The U.S. Postal Service could soon begin to scrub some of the red ink off of its accounting books, after the U.S. Senate yesterday approved a bill to reform requirements on how the money-losing agency pays its employee health and retirement benefits.
The bill, which is formally known as the Postal Service Reform Act of 2022 (H.R. 3076), won easy passage by a bipartisan vote of 79 to 19 and is now headed to the White House, where President Biden is expected to sign it into law. That broad support follows a similar record in the House, where lawmakers lined up to support it with a 342 to 92 vote, marking a striking show of unity in an era of stark political divides in Washington.
Leadership at the USPS cheered the news, saying the move was a vital step toward returning the agency to financial independence. “With the legislative financial reforms achieved today, combined with our own self-led operational reforms, we will be able to self-fund our operations and continue to deliver to 161 million addresses six days per-week for many decades to come,” Postmaster General and CEO Louis DeJoy said in a release. “I thank the Senate and our Committee leadership that broke the 10-year logjam which has long constrained the finances of the Postal Service. The Postal Service serves every American every day and so it’s only right that our future is now collectively assured by members of all political parties.”
According to DeJoy, the bill will formalize the service’s obligation to deliver mail and packages six days per week and eliminate the “unfair, outdated, and burdensome” retiree health benefit prefunding requirement by integrating the USPS retiree health benefit program with the federal Medicare program.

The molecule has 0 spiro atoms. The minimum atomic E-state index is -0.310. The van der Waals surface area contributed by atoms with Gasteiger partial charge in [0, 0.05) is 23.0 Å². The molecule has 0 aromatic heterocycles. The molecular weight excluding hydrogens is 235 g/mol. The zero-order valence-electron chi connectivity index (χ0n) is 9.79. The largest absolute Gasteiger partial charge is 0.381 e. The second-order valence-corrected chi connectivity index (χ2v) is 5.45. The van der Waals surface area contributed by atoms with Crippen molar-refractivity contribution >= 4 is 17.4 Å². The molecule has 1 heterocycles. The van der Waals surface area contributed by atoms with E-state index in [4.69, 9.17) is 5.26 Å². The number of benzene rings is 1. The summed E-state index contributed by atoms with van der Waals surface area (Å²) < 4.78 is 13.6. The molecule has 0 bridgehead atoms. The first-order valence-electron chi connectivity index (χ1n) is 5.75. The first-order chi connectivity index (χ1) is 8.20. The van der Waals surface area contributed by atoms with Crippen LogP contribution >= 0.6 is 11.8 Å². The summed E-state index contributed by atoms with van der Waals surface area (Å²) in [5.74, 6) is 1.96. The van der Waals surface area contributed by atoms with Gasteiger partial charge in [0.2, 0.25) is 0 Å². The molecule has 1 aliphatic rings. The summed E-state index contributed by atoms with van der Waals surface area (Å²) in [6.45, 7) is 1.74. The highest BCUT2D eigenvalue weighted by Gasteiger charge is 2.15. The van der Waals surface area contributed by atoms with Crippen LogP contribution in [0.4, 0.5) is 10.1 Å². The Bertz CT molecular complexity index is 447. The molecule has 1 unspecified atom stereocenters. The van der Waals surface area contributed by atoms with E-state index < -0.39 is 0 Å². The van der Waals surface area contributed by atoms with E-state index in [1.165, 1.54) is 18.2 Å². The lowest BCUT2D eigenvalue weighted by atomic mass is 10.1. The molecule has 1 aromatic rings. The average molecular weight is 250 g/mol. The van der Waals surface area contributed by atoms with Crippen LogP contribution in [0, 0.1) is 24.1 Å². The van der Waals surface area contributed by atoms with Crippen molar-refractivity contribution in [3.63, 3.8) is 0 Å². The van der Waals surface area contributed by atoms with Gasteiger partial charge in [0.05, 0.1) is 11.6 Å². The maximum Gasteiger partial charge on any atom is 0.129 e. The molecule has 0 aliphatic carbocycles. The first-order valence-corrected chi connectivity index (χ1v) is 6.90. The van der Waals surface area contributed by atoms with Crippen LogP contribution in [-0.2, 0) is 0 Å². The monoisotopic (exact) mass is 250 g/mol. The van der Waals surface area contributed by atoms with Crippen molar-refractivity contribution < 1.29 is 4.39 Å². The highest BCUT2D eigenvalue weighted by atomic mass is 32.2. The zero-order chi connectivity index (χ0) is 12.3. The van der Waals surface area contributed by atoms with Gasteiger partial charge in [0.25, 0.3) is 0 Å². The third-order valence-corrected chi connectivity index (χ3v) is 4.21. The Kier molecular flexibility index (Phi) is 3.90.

Additional support for the bill’s provisions came from Keep Us Posted, an industry advocacy group says it supports the bill because it “helps to fix financial issues at USPS, as well as alternatives to current and future efforts to slow the mail and increase postage rates.”
According to Keep Us Posted, the new bill frees the Postal Service from a 2006 law requiring it to prefund billions of dollars in retiree health benefits 75 years in advance, instead integrating future retirees into Medicare, into which postal employees have already paid. That change will generate nearly $50 billion in savings and improve future fiscal stability for USPS, the group said.
“The U.S. Postal Service is the only courier that can and must deliver mail and packages to every address in America, and Congress has just ensured that it can keep delivering well into the future,” Kevin Yoder, the executive director of Keep US Posted and a former U.S. congressman (R-Kan.), said in a release. “While the Postal Service Reform Act takes a fiscally conservative approach to keep USPS funded by postage instead of a taxpayer bailout, it will also reduce the need for sweeping rate increases like the ones we have seen recently. The legislation’s modernization of the USPS delivery network will keep it going the last mile six days each week, with added requirements to ensure better transparency and accountability.”
Despite those improvements, Yoder also said that more work is still required. “Additional action is needed to ensure that the benefits of the legislation are recognized by the Postal Regulatory Commission in setting an accurate rate cap for mail products,” Yoder said. “Congress should also be prepared to consider additional legislation to keep ensuring the USPS can prosper in a dynamic economy and respond to challenges in the future. Passing meaningful postal legislation should not be a once in a generation event.”
As an alliance consisting of consumer interests, industry groups, newspapers, nonprofits and businesses, Keep US Posted applauds members of Congress for passing the first meaningful overhaul of the U.S. Postal Service in nearly two decades. #KeepUSPosted #USPS pic.twitter.com/9DjBjeYZCK— Keep US Posted (@USPosted) March 9, 2022